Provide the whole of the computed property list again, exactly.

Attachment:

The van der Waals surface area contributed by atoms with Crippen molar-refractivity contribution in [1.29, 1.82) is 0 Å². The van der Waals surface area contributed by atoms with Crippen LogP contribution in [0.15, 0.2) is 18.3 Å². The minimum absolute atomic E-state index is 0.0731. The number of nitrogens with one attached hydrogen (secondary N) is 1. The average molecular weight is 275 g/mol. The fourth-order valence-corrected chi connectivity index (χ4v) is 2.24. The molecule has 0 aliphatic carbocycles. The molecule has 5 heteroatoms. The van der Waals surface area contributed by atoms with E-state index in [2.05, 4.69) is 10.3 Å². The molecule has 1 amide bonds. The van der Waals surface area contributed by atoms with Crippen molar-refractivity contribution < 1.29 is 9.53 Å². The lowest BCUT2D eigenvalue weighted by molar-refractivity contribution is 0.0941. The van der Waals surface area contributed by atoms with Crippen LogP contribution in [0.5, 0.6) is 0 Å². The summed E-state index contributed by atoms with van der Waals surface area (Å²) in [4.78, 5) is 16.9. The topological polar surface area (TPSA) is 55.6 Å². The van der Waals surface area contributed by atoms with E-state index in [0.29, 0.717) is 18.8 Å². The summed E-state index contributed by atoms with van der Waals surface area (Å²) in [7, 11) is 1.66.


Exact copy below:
The van der Waals surface area contributed by atoms with Crippen molar-refractivity contribution in [1.29, 1.82) is 0 Å². The van der Waals surface area contributed by atoms with Crippen LogP contribution in [0.15, 0.2) is 18.3 Å². The minimum absolute atomic E-state index is 0.0731. The number of nitrogens with one attached hydrogen (secondary N) is 1. The average molecular weight is 275 g/mol. The fourth-order valence-corrected chi connectivity index (χ4v) is 2.24. The molecule has 0 aliphatic carbocycles. The molecule has 5 heteroatoms. The van der Waals surface area contributed by atoms with E-state index in [2.05, 4.69) is 10.3 Å². The molecule has 1 amide bonds. The van der Waals surface area contributed by atoms with Crippen molar-refractivity contribution < 1.29 is 9.53 Å². The lowest BCUT2D eigenvalue weighted by molar-refractivity contribution is 0.0941. The van der Waals surface area contributed by atoms with Crippen LogP contribution in [0.5, 0.6) is 0 Å². The summed E-state index contributed by atoms with van der Waals surface area (Å²) in [4.78, 5) is 16.9. The topological polar surface area (TPSA) is 55.6 Å². The van der Waals surface area contributed by atoms with E-state index in [0.29, 0.717) is 18.8 Å². The summed E-state index contributed by atoms with van der Waals surface area (Å²) in [7, 11) is 1.66.